Sierra Nevada Pale Ale Clone

Sierra Nevada Pale Ale – a Classic Craft Beer

This home brew recipe mimics Sierra Nevada Pale Ale. Is it a clone? Yes! Taste it and see. Try it – you’ll like it.  If you’ve never had Sierra Nevada Pale Ale, then get ready to enjoy! Taste this updated craft beer recipe for Sierra Nevada Pale Ale! I’ve edited this recipe clone to reflect the specs from Sierra Nevada’s web site.

The hops and IBUs were edited to reflect those that Sierra Nevada list. BYO magazine has the IBUs at 51 vs. Sierra Nevada 37, and uses Chinook instead of Magnum and Perle for bittering. Hey, we can do this brew right. You need great pale ale – and this is the West Coast Classic Pale Ale from Sierra Nevada. It’s as good as it gets!

This Pale Ale recipe is very close or spot-on to the original Sierra Nevada Pale Ale Recipe. Some of the info even came from Sierra Nevada Brewmaster Steve Dressler via Northern Brewer Forum. (circa 2004)

Sierra Nevada Pale Ale Clone

[Inspired by recipe from BYO Magazine
(Brew Your Own) Jan/Feb 2005 Issue]

Extract with steeping grains. I will add an all grain later. 🙂

Sierra Nevada Pale Ale Clone

Brew Your Own Sierra Nevada Pale Ale Today!


Recipe makes 5 gallons/19 L

Uses extract with steeping grains

OG = 1.053

FG = 1.012

IBUs = 37

ABV = 5.9%


  • 3 Gallons of pure water
  • 1 lb. (0.45 kg) crystal malt (60ºL)
  •  7 lbs. (3.17 kg) Breiss light dry malt extract (DME)
  • .5 oz. (9 grams) Magnum pellet hops. Boiled for 60 minutes for bittering @ 14.4 % AA
  • .6 oz (17 grams) Perle pellet hops. Boiled for 30 minutes for bittering @ 6.9 % AA
  • 1 oz. (28 grams) Cascade pellet hops. Boiled for 10 minutes for flavor @ 5.6 % AA
  • 2 oz. (56 grams) Cascade pellet hops. Added for aroma at flame out @ 5.6 % AA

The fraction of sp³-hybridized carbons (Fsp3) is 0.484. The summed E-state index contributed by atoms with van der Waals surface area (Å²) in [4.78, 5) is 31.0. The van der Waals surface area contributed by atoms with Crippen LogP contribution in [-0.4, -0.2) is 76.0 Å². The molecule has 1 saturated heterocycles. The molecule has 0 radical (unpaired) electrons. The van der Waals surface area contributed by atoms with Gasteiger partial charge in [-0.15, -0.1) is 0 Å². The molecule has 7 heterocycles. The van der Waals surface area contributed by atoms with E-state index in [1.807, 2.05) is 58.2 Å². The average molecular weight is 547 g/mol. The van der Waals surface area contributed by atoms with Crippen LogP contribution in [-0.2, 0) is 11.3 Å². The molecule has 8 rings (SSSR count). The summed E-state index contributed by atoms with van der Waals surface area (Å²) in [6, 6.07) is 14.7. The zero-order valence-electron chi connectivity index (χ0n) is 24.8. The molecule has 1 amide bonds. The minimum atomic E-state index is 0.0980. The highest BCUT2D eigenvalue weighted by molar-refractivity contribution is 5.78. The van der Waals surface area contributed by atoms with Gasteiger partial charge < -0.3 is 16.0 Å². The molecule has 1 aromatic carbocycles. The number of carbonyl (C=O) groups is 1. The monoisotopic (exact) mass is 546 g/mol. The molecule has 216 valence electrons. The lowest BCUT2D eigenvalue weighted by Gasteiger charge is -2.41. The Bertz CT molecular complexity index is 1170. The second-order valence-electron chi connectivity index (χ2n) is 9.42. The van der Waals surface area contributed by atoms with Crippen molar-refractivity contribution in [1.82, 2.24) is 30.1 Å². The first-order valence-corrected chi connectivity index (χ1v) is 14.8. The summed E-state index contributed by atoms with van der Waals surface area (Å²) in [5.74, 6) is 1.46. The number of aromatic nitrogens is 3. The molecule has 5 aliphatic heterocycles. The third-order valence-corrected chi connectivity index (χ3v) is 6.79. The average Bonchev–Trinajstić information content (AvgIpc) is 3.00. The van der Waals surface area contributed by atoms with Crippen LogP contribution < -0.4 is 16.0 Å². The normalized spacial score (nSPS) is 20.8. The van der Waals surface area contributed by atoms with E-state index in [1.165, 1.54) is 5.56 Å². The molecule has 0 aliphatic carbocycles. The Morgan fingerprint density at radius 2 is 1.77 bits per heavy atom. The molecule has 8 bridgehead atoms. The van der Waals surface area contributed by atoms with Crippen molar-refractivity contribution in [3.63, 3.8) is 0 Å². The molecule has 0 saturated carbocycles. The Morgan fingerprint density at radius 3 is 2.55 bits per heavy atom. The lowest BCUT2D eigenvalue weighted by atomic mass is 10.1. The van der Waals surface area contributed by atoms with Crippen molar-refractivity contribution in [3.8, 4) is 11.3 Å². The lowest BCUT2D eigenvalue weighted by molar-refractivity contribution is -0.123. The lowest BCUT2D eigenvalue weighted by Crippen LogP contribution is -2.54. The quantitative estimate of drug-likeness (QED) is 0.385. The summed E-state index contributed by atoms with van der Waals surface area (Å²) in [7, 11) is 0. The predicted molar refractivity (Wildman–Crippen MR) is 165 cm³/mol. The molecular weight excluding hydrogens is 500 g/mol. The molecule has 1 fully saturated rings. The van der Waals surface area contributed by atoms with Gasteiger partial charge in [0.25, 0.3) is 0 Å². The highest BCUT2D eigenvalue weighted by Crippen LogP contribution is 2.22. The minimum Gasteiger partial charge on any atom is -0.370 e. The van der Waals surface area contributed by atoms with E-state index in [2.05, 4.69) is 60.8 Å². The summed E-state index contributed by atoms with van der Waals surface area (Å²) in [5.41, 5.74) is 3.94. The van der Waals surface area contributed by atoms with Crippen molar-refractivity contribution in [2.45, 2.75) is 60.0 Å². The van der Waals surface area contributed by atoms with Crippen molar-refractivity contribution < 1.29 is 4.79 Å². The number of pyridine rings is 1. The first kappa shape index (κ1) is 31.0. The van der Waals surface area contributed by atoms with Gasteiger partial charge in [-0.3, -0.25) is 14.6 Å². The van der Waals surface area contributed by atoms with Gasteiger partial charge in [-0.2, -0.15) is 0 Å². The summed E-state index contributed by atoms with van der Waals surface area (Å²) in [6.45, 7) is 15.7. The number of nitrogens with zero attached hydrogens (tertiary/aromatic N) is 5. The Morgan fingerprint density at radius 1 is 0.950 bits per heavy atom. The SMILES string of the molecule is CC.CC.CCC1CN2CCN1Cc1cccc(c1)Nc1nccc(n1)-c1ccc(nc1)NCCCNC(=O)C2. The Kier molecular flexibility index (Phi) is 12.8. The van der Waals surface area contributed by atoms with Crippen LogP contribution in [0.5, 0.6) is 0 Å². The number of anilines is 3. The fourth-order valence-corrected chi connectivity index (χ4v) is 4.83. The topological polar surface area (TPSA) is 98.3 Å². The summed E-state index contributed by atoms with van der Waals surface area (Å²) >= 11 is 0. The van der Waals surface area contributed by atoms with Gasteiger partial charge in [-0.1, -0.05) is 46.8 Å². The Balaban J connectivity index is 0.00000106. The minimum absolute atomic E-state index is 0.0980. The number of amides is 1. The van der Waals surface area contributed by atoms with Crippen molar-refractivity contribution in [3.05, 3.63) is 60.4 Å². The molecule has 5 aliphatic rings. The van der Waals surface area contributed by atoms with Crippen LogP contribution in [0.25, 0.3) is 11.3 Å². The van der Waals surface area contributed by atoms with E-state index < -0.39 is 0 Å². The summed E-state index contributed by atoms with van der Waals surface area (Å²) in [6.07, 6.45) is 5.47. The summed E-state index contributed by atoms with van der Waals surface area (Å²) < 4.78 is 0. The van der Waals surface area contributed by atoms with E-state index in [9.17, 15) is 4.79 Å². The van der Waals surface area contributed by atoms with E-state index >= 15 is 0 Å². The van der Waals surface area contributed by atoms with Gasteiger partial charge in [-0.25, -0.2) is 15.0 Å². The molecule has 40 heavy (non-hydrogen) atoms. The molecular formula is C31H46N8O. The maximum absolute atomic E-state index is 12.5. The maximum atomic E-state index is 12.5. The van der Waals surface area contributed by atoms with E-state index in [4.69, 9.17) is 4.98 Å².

• 5 oz. (140 grams) priming sugar
  • 1 pkg. Safale US-05 dry yeast (or White Labs WLP001 California Ale liquid yeast) (use yeast starter for liquid)
  • 1 bag for grain steeping
  • 2 hop bags (for bittering hops)
  • 1 hop bag (for flavor hops)
  • 1/2 Whirlflok tablet
  • 3 – 4 more Gallons of pure water


  • Extracts are the fermentable sugars that come from malted grains. Available in either dry or liquid form.
  • “Steeping grains are grains that do not need to be mashed. They are steeped like tea.
  • Mashing is the process of cooking the grains in water and allowing their enzymes to convert their carbohydrates into fermentable sugars.
  • “Wort” is the water, grains, malt, and hops that have been boiled. It is your unfermented beer.

Sierra Nevada Pale Ale Clone Directions:

  1. Pour 3 gallons (11.4 L) of water into your pot.
  2. Place crystal malt grains into a steeping bag.

Note: Don’t fret if you’ve not done this before. It’s like making tea.

  1. Tie bag and place into pot.
  2. Bring temperature of water and grains to 155º F (68º C).
  3. Steep for 30 minutes, with water at 155º, dunking the bag several times to insure good extraction.
  4. Remove the grain bag from the steeping water and gently squeeze out excess water.
    Discard bag and grains. Do not try to remove all the water as tannins may be released and cause excessive bitterness.

Note:  Spent grains may be used with spent grain recipes that are in the Food/Beer > Spent Grain Recipes section of Black Bucket Brew.

  1. Bring the hot steeped liquid to a boil.
  2. Remove pot from heat.
  3. Add malt extract, stirring well.

Note:  Do not add extract to brew pot while on hot burner. It may cause scorching of malt sugar and your brew will taste burned.

  1. Bring this mixture to a boil.
  2. Start timer for 60 minutes.
  3. Add bagged bittering Magnum hops directly into the pot.

Note: Using hop bags for bittering hops and aroma hops makes it far easier to create a cleaner wort.

  1. Allow the wort to boil for 30 minutes.  (Be careful that it does not boil over!)
  2. Add the bagged .6 oz (17 grams) Perle (bittering).
  3. Boil for an additional 20 minutes.
  4. Add the bagged 1 oz. Cascade & 1/2 Whirlflok tablet
  5. Boil for final 10 minutes.
  6. Kill heat.  aka “flame-out.”
  7. Add 2 oz. Cascade aroma hops (not in a bag).
  8. Place cover on pot.

Note: Air contains dust that mold and bacteria “travel” on. Anytime your cooled or cooling wort is exposed, try to minimize air flow. Turn off HVAC, fan, etc.

  1. Carefully move from heat to sink (if not using a “wort chiller”).
  2. Remove lid.
  3. Cool in an ice bath until the wort is 80ºF or less.
  4. Add wort to primary fermenter and top with cool water to the 5.5 gallon mark. The yield is about 5 gallons.
  5. Aerate wort for good yeast fermentation.
  6. Cool wort to 68ºF (20ºC).

Before the yeast is pitched, take your original gravity reading by taking some wort out with a “wine thief” or sanitized cup. Place in a tube or tall narrow glass and insert hydrometer – all sanitized.